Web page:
The first experiment was made with No. 1, which is Canadian patent wheat alone. The second mixes 5 per cent of cornstarch, the the third 10 per cent, the fourth 15 per cent, and the fifth 20 per cent. He goes on to tell about the characteristics of the dough as he increased the cornstarch, and says as he increased the cornstarch it becomes more difficult to handle, the primary characteristic being that it is sticky, but when he comes to an analysis of the bread baked from Che shows that with 15 per cent cornstarch mixed, the volume of the loaf has shrunk 11 per cent; with 20 per cent cornstarch mixed, the volume of the loaf has shrunk 17 per cent. The best that you could do if you have added 20 per cent of cornstarch is to get a reduction in cost of 4 per cent. If we were to mix 20 per cent of cornstarch we would get a reduction in loaf volume of 17 per cent.

Assuming that 60 per cent of the dough that went into that loaf was flour, we would have to use, to maintain the same loaf volume, 9 per cent more mixed flour than we would of the unmixed. We would save, as a commercial proposition, 4 per cent of the cost by using mixed flour, but we would have to use 9 per cent more of it to get the same size loaf of bread.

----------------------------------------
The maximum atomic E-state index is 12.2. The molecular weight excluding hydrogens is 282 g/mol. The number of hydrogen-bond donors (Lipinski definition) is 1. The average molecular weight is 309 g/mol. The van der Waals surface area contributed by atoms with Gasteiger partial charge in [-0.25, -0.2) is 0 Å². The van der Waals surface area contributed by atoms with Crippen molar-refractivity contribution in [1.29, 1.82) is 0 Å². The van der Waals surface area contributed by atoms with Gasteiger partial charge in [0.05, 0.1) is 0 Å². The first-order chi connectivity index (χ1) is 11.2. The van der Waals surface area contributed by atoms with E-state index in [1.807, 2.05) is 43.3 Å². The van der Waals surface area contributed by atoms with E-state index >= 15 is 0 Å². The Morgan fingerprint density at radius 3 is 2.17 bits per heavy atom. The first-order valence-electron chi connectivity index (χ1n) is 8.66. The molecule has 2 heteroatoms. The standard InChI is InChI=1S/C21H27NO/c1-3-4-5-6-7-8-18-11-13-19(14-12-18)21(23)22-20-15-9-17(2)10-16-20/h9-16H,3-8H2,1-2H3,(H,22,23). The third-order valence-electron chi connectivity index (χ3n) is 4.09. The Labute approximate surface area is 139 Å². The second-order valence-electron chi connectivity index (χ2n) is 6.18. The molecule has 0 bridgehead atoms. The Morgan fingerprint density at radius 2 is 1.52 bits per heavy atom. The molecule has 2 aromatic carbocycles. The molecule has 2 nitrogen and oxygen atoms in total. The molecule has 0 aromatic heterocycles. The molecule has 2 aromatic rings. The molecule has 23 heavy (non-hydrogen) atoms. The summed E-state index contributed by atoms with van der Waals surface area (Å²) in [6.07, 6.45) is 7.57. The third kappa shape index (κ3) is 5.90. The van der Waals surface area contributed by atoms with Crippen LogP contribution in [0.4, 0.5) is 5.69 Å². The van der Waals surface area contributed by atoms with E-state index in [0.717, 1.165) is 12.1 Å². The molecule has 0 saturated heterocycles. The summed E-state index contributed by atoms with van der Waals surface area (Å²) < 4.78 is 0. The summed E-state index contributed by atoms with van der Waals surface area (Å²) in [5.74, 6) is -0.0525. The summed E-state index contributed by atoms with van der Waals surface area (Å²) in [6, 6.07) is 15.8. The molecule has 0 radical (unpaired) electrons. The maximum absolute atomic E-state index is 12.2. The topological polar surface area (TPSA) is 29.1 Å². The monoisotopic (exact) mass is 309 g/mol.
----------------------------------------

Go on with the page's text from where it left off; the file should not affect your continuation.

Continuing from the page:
Mr. GREEN. The baker would hardly use it, then?

Mr. Burns. He certainly would not. And I make bold to say that there is not a baker on the American Continent, of any size or magnitude, that uses a pound of cornstarch, or would use or could be prevailed upon to use a pound if they sold it to him at $2 a barrel less, because he knows what it will do. The only fellow that will buy it is the poor devil that doesn't know what it will do.

Prof. Jago goes on to say, as to the character and quality of the bread, judged by ordinary standards, “Starch up to 10 per cent makes very little difference”-speaking of the volume now-“ 15 per